The music meanders from the start of the track and gently makes it way to the end of it. Adam Duritz has a sublime voice (which you won't find sounding anywhere near as good on any of their other albums in my view) and it makes the gentle music resonate with a beauty.
The first 3 tracks are simply stunning then it has a bit of a lul in the middle and gets back down to the action for the final few tracks.
Unfortunately I feel that Counting Crows reached their pinacle with this Album and all of their other albums I have found to be disappointing - but that is probably more to do with the outstanding quality of all the tracks on this one!
Superb, buy it now 10/10
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3 of 3 people found the following review helpful By B. Duckworth on 15 April 2004
Format: Audio CD
I bought this album after hearing about Counting Crows from a Canadian friend of mine who had a lot of their songs. As a relatively unknown band in the UK, I had never really considered them to be a BIG THING, more of a fringe band who had the odd good song.
How wrong I was! After getting a hold of a few of their mp3's, which I liked the sound of, I bought this album, and WOW!
Couting Crows deliver quality Altern Rock music combining both easy-listening and funky, lively tunes.
The music has a distinctive "country" feel to it, without you picturing them as a group of straw-chewing cowboys.
It portrays brilliant rock, without the typical and often boring hardcore beats and mindless strumming we see so much now.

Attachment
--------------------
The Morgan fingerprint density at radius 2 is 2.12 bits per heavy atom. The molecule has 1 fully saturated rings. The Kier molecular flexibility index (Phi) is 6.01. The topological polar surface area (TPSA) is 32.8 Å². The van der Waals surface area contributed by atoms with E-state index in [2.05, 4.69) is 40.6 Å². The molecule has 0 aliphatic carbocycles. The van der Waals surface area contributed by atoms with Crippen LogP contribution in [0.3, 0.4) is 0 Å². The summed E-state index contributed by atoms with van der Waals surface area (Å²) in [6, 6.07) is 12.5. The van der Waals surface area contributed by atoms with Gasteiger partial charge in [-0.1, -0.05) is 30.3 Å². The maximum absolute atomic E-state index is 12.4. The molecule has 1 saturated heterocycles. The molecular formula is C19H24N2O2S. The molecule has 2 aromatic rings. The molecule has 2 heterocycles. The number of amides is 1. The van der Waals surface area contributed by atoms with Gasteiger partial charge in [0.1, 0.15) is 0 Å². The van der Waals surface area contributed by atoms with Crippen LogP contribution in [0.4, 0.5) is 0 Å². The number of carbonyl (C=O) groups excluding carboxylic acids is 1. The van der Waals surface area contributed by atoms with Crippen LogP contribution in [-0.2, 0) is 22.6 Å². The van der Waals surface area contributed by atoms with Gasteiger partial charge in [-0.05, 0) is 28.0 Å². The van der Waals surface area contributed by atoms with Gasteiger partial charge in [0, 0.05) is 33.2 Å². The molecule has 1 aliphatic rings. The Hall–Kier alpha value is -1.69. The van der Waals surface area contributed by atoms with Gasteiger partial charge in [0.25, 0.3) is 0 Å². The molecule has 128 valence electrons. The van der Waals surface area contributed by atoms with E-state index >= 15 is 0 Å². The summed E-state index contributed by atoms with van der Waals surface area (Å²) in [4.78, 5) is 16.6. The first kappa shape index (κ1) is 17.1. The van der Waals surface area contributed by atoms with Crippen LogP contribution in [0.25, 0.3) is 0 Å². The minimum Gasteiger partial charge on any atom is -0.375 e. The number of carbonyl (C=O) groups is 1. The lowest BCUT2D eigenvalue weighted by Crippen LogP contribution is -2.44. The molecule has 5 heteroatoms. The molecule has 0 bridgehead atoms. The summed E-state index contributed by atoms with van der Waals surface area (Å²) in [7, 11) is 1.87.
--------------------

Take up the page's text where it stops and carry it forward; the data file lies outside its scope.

At first I expected the album to have a couple of good songs, but a majority of "space-fillers" to make up the numbers, but no!
As a natural critic, I listened to each song meticulously, trying to find faults. None!
With other similar bands (Hootie and Dave Matthews to name two), there are the couple of obvious favourites, but then from number 5, the music starts to go downhill, and you know that the band ran out of ideas.
But with Counting Crows, there are no bad songs! This album simply doesnt get boring. Admittedly, there are the few obvious better songs, such as Omaha, Mr Jones, Perfect Blue Buildings and the superb Rain King, but the album doesnt end where these leave off. There's more quality!
This is the same with other albums from the Crows. With their inspired lyrics and vocals, they are now one of, if not the most influencial Altern Rock band still making music today.
I cant recommend this album enough. Music does not come better.
This album only has 5 stars, because the 6 option wasn't there.